They have also created ways for the public to actively get involved, with creative challenges posted by their artists in residence, and an appeal for video clips of people doing creative things for a project they’re producing for the upcoming Nottstopping Festival to celebrate Nottinghams Creative Spirit.

“People need culture in their lives,” said Andy on why it was important for the Contemporary to interact with the public during lockdown, “and if they didn’t have access to that then most of the culture they would see online would be Netflix. There’s nothing wrong with that but I think it’s important to have access to culture that perhaps speaks to them in different ways.”

National Holocaust Centre and Museum

The National Holocaust Centre and Museum was ahead of the curve when it comes to digital exhibits

The National Holocaust Centre and Museum is based just outside of Newark and promotes the understanding of the roots of discrimination and prejudice. Visited by school children of all ages as well as members of the public, the centre provides a range of facilities and exhibitions to explore the history and implications of the Holocaust, including regular meetings and discussions with actual survivors.

Before they closed for the pandemic, the centre were already exploring the digital potential of their exhibitions and had created several virtual reality experiences that are now available to people at home. One of these involves stepping into famous Nazi propanganda photographs to immerse themselves and understand the manipulation of reality that was happening at the time.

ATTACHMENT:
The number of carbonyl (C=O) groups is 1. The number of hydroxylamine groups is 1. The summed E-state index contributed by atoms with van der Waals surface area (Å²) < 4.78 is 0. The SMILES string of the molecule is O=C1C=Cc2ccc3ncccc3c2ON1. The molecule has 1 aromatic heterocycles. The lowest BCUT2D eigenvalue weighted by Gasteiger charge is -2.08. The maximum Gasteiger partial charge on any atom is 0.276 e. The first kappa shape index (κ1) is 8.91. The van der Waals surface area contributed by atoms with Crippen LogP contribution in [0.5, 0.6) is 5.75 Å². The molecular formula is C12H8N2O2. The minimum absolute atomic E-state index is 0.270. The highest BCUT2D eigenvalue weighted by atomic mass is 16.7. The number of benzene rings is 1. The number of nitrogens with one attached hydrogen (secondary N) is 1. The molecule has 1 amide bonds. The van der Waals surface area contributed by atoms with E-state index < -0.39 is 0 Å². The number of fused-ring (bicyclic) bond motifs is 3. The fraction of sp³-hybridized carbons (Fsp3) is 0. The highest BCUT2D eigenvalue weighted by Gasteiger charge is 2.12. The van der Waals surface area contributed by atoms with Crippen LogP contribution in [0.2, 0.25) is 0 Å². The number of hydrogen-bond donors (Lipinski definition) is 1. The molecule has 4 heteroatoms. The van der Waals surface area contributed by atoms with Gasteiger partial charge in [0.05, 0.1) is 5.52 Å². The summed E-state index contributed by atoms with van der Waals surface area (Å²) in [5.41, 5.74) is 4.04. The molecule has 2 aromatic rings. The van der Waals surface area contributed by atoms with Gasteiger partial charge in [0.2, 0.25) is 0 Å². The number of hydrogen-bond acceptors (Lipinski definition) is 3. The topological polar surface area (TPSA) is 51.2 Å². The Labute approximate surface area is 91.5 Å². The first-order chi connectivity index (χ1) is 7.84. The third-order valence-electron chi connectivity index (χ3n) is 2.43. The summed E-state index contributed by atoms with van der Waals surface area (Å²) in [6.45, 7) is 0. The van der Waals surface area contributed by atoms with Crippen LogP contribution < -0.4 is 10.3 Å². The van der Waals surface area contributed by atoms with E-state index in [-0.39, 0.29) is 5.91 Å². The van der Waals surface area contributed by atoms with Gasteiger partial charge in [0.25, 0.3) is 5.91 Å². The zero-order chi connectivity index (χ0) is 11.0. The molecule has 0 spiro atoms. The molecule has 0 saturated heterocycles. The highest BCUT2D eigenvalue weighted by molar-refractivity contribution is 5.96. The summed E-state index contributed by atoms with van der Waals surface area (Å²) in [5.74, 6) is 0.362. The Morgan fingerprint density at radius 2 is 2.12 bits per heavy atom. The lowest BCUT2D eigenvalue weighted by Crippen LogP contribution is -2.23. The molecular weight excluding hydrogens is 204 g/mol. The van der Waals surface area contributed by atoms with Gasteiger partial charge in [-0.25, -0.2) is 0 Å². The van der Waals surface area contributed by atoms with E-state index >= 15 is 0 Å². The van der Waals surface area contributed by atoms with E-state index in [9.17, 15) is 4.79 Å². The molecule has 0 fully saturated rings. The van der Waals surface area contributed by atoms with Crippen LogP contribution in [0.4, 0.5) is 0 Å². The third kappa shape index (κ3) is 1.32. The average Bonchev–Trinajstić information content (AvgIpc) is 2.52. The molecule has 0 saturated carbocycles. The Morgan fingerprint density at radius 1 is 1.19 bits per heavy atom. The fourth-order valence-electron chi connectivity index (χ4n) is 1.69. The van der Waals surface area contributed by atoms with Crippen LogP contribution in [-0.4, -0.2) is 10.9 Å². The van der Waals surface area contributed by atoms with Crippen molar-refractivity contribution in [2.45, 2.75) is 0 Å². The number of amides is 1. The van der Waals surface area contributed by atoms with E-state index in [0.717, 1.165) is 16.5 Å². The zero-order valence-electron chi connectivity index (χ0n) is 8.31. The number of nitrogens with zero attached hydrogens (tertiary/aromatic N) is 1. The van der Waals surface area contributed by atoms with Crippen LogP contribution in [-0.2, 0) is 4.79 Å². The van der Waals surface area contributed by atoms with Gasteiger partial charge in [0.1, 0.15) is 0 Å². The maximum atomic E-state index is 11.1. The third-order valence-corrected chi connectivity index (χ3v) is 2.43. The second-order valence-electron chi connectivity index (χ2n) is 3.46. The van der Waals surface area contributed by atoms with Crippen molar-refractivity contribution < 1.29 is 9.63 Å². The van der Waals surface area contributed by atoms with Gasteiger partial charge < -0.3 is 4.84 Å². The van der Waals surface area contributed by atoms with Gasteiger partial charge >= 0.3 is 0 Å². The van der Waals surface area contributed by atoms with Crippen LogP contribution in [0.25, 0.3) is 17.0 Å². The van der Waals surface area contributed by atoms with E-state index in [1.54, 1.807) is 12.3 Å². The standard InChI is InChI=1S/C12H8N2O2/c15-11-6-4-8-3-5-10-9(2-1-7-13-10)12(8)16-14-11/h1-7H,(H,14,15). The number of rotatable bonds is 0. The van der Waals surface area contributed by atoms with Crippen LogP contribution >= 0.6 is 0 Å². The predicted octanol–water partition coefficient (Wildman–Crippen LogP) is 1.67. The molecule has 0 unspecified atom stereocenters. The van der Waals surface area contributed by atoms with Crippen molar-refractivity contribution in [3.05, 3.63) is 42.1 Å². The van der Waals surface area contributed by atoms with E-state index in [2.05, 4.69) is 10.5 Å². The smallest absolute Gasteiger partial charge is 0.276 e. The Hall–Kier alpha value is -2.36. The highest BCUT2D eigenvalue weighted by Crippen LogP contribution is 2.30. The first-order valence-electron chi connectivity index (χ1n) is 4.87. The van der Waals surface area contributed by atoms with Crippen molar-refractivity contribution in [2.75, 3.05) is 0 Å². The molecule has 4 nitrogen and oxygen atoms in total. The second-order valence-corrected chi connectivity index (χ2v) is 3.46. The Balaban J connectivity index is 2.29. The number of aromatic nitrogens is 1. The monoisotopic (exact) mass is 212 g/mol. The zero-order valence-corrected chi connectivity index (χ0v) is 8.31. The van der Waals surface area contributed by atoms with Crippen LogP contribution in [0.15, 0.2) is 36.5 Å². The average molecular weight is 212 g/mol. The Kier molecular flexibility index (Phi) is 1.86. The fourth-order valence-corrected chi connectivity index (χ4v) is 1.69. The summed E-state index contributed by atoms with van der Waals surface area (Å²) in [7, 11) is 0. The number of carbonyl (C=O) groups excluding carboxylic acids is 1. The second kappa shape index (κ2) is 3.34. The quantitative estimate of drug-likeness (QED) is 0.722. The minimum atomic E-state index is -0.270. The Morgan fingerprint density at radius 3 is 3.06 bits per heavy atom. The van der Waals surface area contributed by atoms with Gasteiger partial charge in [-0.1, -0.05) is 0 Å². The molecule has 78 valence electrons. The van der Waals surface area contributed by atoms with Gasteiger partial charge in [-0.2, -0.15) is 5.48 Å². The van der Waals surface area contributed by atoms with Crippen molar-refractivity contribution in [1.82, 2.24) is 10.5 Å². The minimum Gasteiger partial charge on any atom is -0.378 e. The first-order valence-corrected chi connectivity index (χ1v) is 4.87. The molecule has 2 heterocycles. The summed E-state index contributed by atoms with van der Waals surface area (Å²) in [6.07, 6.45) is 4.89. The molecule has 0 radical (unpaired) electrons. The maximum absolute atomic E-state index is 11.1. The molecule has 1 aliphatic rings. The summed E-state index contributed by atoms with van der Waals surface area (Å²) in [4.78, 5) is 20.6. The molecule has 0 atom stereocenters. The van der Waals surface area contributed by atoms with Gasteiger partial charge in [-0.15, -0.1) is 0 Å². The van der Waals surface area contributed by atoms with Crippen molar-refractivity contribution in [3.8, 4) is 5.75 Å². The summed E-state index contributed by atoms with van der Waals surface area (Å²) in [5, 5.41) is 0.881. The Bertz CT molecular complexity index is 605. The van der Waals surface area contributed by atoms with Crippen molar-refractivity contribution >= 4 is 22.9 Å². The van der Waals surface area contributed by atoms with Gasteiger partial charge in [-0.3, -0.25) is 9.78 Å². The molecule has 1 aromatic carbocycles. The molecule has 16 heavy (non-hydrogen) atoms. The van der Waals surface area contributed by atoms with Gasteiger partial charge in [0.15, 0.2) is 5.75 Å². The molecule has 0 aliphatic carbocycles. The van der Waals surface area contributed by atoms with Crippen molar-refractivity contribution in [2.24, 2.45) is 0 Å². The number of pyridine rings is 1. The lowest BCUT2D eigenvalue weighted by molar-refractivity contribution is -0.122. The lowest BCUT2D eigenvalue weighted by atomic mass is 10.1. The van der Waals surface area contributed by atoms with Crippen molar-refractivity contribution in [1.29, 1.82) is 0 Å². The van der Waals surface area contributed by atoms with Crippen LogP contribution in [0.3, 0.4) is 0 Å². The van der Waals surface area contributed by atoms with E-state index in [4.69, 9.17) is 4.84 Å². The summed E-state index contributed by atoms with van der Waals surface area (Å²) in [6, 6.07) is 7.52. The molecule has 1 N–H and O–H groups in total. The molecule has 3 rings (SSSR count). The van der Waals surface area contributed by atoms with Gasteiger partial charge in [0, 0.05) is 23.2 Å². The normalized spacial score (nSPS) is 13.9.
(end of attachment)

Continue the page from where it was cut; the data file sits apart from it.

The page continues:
As well as hosting regular Q&A live-streams with holocaust survivors, one of their main activities during the pandemic is to carry on its educational mission for primary and secondary school students, creating digital learning resources to support home learning that is happening at the moment.

One of their award winning exhibits has been moved online. Telling the story of a ten-year-old boy who grew up in Nazi Germany and was eventually sent to England by his parents, the unique and permanent exhibit has been translated into videos as well as an app for children to learn about the Jewish culture and why it is important to respect cultural differences. There are also opportunities for children to actively interact with survivors and send them letters, not only for their own education but also to ensure elderly survivors are not lonely as they isolate.

For secondary school pupils, they have created several video exercises all around the theme of “stand up, stand together”, exploring what it means to be a bystander to hate. One of these videos comes in the form of an award winning hip hop music video, Edek, bringing one woman’s experiences of the holocaust to a younger audience in a unique way.

Speaking to Sophie Farrell, Marketing Manager, it was important for the centre to carry on its key mission of education. “One of our strategies is, if you can’t come to us we’ll come to you,” she said, as usually the centre makes visits to schools across the country as part of their outreach programme. “We’re educating people to stand up against hate,” she said, “certain regions have reported an increase in hate crimes, particularly against Chinese people on the back of coronavirus which is obviously unacceptable.

“It’s a very basic message, just be kind, but now more than ever it’s important to remind people where hate leads.”